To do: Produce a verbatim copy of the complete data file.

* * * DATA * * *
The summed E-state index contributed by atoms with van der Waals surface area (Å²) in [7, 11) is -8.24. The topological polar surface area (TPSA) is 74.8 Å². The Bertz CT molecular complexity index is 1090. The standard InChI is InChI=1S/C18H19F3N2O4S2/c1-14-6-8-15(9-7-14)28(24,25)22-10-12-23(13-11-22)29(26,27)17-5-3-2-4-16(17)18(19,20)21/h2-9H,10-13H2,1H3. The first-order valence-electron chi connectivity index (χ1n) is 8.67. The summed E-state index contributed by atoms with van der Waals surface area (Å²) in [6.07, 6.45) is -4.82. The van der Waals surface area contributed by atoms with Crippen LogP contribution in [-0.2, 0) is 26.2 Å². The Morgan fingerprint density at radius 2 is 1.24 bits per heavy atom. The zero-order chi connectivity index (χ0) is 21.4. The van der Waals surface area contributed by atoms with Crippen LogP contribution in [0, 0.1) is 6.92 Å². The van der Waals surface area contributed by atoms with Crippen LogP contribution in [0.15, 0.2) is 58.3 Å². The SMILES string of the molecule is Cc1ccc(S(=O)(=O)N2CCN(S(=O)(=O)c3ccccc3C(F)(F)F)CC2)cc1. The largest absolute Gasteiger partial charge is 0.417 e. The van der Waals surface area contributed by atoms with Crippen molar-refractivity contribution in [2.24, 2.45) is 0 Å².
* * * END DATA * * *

The summed E-state index contributed by atoms with van der Waals surface area (Å²) in [7, 11) is -8.24. The topological polar surface area (TPSA) is 74.8 Å². The Bertz CT molecular complexity index is 1090. The standard InChI is InChI=1S/C18H19F3N2O4S2/c1-14-6-8-15(9-7-14)28(24,25)22-10-12-23(13-11-22)29(26,27)17-5-3-2-4-16(17)18(19,20)21/h2-9H,10-13H2,1H3. The first-order valence-electron chi connectivity index (χ1n) is 8.67. The summed E-state index contributed by atoms with van der Waals surface area (Å²) in [6.07, 6.45) is -4.82. The van der Waals surface area contributed by atoms with Crippen LogP contribution in [-0.2, 0) is 26.2 Å². The Morgan fingerprint density at radius 2 is 1.24 bits per heavy atom. The zero-order chi connectivity index (χ0) is 21.4. The van der Waals surface area contributed by atoms with Crippen LogP contribution in [0, 0.1) is 6.92 Å². The van der Waals surface area contributed by atoms with Crippen LogP contribution in [0.15, 0.2) is 58.3 Å². The SMILES string of the molecule is Cc1ccc(S(=O)(=O)N2CCN(S(=O)(=O)c3ccccc3C(F)(F)F)CC2)cc1. The largest absolute Gasteiger partial charge is 0.417 e. The van der Waals surface area contributed by atoms with Crippen molar-refractivity contribution in [2.24, 2.45) is 0 Å².